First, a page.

JOINT BASE ELMENDORF-RICHARDSON, Alaska -- Soldiers of the 17th Combat Sustainment Support Battalion, U.S. Army Alaska, participated in a Junior Leaders Development Course Dec. 2 through 5 at Joint Base Elmendorf-Richardson (JBER).
Approximately 35 Soldiers participated in the course, a lead-in to the roles and responsibilities they’ve recently stepped into as noncommissioned officers (NCO).
Much of the course was classroom instruction on topics not addressed in the Basic Leader Course Soldiers attend before pinning on NCO rank.
An overview of the history of the NCO corps, use of the “Blue Book” – an installation-level handbook of policies – and the finer points of leave forms will help the new NCOs better guide junior Soldiers.
“This program is outstanding due to the fact the classes have a practical application that doesn’t get covered in [NCO Educational System] classes,” said Sgt. 1st Class Bradford Livingston, one of the course instructors, stationed at Fort Wainwright with the 28th Military Police Detachment. He taught the new NCOs about the Army Body Composition Program, which ensures Soldiers maintain a professional appearance and a military standard of weight.
“We did a demonstration of proper circumference-taping techniques and correctly filling out the paperwork. It’s something that’s not really taught in NCOs, but not knowing can be detrimental to a Soldier’s career.”
Junior NCOs own the culture of small units and are empowered to care for Soldiers and their families. A well-led team can be a great example, and leaders can then replicate that success in other units. A good NCO creates a work environment where Soldiers want to come to work, train, and grow – which improves not just the squad or platoon, but the Army as a whole. Some of the most important information, however, was regarding the JBER resources available not only to junior Soldiers, but also to the NCOs. Speakers discussed Army Emergency Relief, the Education Center’s offerings, the Space-Available travel program, and other major resources at length.
95th Chemical Company First Sgt. Victor Bundu said much of what the course covered will help the junior NCOs mentor their Soldiers.
“These agencies come in and help them disseminate that information to the younger Soldiers,” Bundu said. An aspect of moving into the NCO Corps which often goes unemphasized is the professional line which divides them from junior troops.
“This course really bridges the gap between being a Soldier and being an NCO,” Bundu said. “It’s a huge deal. They’ve been friends with these guys, but now they need to have a line – there can’t be any favoritism, and so on.”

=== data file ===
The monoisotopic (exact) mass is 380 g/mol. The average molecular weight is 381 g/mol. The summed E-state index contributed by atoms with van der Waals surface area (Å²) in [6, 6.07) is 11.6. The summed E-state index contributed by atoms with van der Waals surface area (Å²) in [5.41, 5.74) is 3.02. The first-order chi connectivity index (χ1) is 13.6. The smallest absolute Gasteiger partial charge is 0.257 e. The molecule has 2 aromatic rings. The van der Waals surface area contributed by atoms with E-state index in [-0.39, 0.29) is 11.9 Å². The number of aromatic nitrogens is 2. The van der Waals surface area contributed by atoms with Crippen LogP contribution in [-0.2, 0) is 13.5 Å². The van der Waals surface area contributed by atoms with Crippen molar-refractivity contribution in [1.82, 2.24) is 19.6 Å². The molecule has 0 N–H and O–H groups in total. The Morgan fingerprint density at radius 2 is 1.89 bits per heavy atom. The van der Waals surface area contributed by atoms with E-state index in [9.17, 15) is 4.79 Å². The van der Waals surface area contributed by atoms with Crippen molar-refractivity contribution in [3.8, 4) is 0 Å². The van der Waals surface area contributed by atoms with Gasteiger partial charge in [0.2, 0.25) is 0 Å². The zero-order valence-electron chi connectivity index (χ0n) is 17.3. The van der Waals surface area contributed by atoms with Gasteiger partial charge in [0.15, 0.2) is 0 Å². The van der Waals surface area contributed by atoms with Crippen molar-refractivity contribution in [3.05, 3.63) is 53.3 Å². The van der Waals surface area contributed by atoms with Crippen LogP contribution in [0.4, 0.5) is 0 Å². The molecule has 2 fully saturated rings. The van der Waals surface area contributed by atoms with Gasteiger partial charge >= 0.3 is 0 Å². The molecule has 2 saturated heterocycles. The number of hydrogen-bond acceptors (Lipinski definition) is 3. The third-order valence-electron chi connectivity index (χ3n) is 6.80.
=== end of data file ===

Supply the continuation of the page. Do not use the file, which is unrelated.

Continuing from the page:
Naturally, every day started with physical training – both the Physical Readiness Training calisthenics and training for the new Army Combat Fitness Test. Soldiers also conducted marksmanship training and drill and ceremony throughout the course.
“The classes had a lot of very good information from senior leaders speaking about when they were junior,” said Sgt. Chace Obermueller, a native of Sierra Vista, Arizona, assigned to the 109th Transportation Company.
“The Army changes so fast, you have to keep learning – not just Army things, but also current events.”
One thing the course made clear to Obermueller is the need to lead a variety of people.
“Not all Soldiers are going to learn the way I do; some learn best by reading, some people learn hands-on, or whatever. I realized I’m going to need to vary the way I present information.”
The new NCOs also learned how to write effective awards documentation, the eight-step training model, and a significant block of instruction on effective communication.
Some of the most important information, however, was regarding the JBER resources available not only to junior Soldiers, but also to the NCOs. Speakers discussed Army Emergency Relief, the Education Center’s offerings, the Space-Available travel program, and other major resources at length.
“The most interesting part was seeing all the resources the Army has available,” Obermueller said. “Soldiers can be going through things, and maybe they don’t want to express it to an NCO. But we learned about the options for counseling [off base] and other resources. Space-A travel if they want to get out, so they’re not stuck in the barracks. The Red Cross programs that can keep them in touch with families, that kind of thing.”
The emphasis on knowing your Soldiers wasn’t lost on him. “You have to know people on a personal level, so you can recognize if something’s not right, maybe with their family or work. Family is a key factor in someone’s life, and you need to be there for them.”
The course wrapped up with an induction ceremony for the newly minted NCOs at the Alaska National Guard Armory.